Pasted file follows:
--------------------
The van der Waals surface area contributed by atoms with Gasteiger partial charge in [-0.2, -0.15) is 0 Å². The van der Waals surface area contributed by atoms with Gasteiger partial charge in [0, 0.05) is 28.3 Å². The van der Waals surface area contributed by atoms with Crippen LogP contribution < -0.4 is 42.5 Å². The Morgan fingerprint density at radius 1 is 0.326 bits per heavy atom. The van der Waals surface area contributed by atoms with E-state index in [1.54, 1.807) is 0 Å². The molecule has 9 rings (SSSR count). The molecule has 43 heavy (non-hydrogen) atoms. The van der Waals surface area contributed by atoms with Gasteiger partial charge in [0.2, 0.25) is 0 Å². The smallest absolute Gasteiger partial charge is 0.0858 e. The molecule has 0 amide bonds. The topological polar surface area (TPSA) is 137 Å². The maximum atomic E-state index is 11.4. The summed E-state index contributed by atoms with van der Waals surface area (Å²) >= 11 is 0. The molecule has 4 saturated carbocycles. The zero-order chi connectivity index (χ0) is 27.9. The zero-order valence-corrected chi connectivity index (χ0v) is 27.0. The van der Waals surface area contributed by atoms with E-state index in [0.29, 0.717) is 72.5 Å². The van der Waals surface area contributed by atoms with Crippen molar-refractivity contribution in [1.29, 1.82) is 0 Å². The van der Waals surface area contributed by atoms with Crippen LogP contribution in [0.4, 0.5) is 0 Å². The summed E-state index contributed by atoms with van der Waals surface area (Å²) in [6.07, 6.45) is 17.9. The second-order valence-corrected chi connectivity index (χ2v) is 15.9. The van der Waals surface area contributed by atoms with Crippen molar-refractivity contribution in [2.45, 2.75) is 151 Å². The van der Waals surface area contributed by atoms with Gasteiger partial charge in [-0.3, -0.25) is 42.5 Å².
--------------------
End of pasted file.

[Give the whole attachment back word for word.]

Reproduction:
The van der Waals surface area contributed by atoms with Gasteiger partial charge in [-0.2, -0.15) is 0 Å². The van der Waals surface area contributed by atoms with Gasteiger partial charge in [0, 0.05) is 28.3 Å². The van der Waals surface area contributed by atoms with Crippen LogP contribution < -0.4 is 42.5 Å². The Morgan fingerprint density at radius 1 is 0.326 bits per heavy atom. The van der Waals surface area contributed by atoms with E-state index in [1.54, 1.807) is 0 Å². The molecule has 9 rings (SSSR count). The molecule has 43 heavy (non-hydrogen) atoms. The van der Waals surface area contributed by atoms with Gasteiger partial charge in [0.2, 0.25) is 0 Å². The smallest absolute Gasteiger partial charge is 0.0858 e. The molecule has 0 amide bonds. The topological polar surface area (TPSA) is 137 Å². The maximum atomic E-state index is 11.4. The summed E-state index contributed by atoms with van der Waals surface area (Å²) >= 11 is 0. The molecule has 4 saturated carbocycles. The zero-order chi connectivity index (χ0) is 27.9. The zero-order valence-corrected chi connectivity index (χ0v) is 27.0. The van der Waals surface area contributed by atoms with E-state index in [0.29, 0.717) is 72.5 Å². The van der Waals surface area contributed by atoms with Crippen molar-refractivity contribution in [1.29, 1.82) is 0 Å². The van der Waals surface area contributed by atoms with Crippen LogP contribution in [0.4, 0.5) is 0 Å². The summed E-state index contributed by atoms with van der Waals surface area (Å²) in [6.07, 6.45) is 17.9. The second-order valence-corrected chi connectivity index (χ2v) is 15.9. The van der Waals surface area contributed by atoms with Crippen molar-refractivity contribution in [2.45, 2.75) is 151 Å². The van der Waals surface area contributed by atoms with Gasteiger partial charge in [-0.3, -0.25) is 42.5 Å².